Markets like PM May's Brexit proposal because it defers any exit until at least the end of 2020 and even then, the exit envisaged by the withdrawal agreement and future relationship declaration removes the UK from the under the EU's wing in legal terms, but little more than that. 

This is because the withdrawal agreement means that if the UK cannot or will not satisfy the EU's demands in the next stage of the negotiations, government will be forced to choose between two unpalatable options.

That choice is between allowing the province of Northern Ireland to be annexed by the Republic of Ireland and European Union, or the UK remaining subordinate to the EU and subject to many of its laws on a potentially-indefinite basis and without any ability to influence those laws or institutions.

"Though the situation remains fluid, the vote is likely to fail following AG Cox's opinion. Indeed, this will make it difficult for PM May to secure Brexiteer support. The AG's decision has put GBP back into political limbo this week with renewed focus on the downside," warns Mazen Issa, an FX strategist at TD Securities

Above: Pound-to-Aussie rate shown at weekly intervals.

Subsequent parliamentary ballots that are currently expected on Wednesday or Thursday will not bring the UK any closer to an orderly and negotiated exit from the EU. Instead they will at best, provide the illusion of insurance against a so-called no deal Brexit while simply kicking the can down the road a bit longer.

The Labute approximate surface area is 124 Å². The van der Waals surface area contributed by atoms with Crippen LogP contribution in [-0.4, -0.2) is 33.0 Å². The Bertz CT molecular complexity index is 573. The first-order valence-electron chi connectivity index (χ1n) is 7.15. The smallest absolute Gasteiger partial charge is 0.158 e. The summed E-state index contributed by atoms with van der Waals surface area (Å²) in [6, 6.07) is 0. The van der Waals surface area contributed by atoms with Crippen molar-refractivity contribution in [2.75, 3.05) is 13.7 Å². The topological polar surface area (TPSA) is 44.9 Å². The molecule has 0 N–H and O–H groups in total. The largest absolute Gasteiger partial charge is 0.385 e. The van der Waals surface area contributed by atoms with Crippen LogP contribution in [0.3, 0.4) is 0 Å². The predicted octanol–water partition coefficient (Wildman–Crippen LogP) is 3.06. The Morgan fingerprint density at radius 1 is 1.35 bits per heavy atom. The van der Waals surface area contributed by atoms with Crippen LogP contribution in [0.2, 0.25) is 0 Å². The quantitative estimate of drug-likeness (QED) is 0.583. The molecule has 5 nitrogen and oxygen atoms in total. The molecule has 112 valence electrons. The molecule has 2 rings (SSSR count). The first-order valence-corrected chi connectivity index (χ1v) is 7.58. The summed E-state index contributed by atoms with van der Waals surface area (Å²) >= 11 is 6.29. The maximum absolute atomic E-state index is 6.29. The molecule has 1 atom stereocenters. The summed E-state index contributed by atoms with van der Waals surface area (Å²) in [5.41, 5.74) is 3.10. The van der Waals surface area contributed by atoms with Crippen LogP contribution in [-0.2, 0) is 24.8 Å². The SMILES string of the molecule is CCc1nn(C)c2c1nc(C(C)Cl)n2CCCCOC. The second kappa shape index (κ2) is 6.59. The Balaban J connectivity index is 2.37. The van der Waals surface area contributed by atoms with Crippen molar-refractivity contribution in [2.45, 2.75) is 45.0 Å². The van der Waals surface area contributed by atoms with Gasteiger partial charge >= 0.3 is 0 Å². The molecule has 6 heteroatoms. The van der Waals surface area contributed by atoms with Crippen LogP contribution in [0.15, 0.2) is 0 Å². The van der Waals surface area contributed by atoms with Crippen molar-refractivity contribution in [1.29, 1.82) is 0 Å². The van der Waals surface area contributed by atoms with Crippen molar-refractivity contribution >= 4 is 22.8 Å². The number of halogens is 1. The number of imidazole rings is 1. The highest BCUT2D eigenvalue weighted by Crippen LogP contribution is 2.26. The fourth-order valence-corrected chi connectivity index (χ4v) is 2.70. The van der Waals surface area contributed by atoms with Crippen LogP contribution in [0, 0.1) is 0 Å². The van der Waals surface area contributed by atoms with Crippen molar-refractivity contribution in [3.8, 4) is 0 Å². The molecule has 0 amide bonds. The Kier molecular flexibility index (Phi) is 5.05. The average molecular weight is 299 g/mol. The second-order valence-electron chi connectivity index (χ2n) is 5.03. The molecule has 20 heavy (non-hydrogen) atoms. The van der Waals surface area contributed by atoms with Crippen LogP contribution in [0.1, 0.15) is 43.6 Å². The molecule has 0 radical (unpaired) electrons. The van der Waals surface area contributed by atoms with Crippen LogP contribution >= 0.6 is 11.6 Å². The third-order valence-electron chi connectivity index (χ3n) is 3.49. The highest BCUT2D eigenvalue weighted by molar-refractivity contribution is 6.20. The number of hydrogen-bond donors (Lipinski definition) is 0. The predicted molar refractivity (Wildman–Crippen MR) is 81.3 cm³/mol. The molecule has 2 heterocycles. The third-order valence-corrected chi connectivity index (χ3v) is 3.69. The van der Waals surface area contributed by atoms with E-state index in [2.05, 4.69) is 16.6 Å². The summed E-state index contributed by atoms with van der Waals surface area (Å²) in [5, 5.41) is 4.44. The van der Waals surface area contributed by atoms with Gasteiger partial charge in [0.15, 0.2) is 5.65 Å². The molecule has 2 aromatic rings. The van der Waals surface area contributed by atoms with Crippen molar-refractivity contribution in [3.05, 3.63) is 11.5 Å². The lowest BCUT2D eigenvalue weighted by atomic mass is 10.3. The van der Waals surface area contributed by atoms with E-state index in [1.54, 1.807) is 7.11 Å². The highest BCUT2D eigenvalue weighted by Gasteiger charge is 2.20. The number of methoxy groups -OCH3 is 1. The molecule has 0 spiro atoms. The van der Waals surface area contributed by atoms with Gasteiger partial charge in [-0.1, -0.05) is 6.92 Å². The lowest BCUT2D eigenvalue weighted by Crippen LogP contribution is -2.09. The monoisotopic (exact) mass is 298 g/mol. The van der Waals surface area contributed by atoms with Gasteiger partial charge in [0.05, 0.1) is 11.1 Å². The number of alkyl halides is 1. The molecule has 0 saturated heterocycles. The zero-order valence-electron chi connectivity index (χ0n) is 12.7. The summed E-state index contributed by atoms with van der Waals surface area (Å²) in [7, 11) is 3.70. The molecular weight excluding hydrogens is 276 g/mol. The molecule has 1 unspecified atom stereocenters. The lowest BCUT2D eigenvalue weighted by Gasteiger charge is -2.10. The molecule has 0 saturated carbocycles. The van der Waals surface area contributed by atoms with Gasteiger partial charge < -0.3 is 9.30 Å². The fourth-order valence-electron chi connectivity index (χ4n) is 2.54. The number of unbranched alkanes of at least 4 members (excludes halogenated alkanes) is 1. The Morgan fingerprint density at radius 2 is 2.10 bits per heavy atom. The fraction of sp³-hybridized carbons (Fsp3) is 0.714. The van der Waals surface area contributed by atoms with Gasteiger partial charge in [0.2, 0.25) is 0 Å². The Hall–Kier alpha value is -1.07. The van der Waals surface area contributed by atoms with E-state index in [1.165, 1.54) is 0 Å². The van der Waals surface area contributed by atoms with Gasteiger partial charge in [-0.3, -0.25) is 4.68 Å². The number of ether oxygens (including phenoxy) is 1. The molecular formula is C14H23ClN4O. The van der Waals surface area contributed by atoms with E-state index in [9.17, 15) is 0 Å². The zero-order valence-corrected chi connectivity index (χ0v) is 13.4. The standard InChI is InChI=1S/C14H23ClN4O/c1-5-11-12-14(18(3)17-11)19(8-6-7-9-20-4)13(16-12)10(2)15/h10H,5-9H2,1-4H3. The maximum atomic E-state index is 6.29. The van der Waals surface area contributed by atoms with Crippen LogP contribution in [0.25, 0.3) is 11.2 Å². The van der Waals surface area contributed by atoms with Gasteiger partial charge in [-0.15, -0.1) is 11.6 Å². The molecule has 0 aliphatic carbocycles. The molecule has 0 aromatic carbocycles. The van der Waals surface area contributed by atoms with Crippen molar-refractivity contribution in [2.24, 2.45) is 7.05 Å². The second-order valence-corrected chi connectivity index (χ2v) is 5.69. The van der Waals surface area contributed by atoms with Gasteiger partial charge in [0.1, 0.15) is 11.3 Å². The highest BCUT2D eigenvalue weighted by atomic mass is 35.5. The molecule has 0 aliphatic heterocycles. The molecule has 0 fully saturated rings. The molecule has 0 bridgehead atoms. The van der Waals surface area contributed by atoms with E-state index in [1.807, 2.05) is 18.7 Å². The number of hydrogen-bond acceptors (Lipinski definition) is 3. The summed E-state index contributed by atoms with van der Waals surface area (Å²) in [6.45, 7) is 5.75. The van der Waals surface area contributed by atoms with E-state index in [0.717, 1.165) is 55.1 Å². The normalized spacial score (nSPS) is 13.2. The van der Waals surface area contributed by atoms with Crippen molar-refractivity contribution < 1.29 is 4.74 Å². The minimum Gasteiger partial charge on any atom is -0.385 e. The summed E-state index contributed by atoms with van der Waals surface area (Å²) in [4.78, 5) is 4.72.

Under those planned ballots MPs would first get the option to make their opposition to a no deal Brexit clear, and then they would get the option to force the Prime Minister to return to Brussels and request an extension of the negotiating period. 

Sterling has risen strongly during recent weeks because investors and analysts have been speculating that PM May's agreement would be rejected again and that parliament would then force her to kick the March 29 Brexit day further down the road. 

However, some are now suggesting things might not get that far, and that even if they do a delay will not necessarily be a panacea for Pound Sterling. 

“Tonight’s vote in the House of Commons must be the final destination for Theresa May. She has taken almost two years to negotiate a withdrawal deal to satisfy and hold together the Conservative party and has used three attempts in the House of Commons to win support for it. Should she fail a third time her deal and her exit strategy for taking the UK out of the EU would be dead,” says Richard Falkenhall, a strategist at SEB Bank

Falkenhall and the SEB team say the Pound will see further losses over the coming days and weeks if PM May's deal is rejected Tuesday, as such an outcome could see the Prime Minister feel compelled to call a general election and resign from office. 

Things could easily become more complicated than that though, because the governing Conservative Party would need to find a new leader before it could participate in an election, which is a process that normally takes around three months on its own. 

Nonetheless, pressure to call a general election would focus the collective mind of the market on the opposition Labour Party and its policy agenda under its openly Marxist leader, Jeremy Corbyn.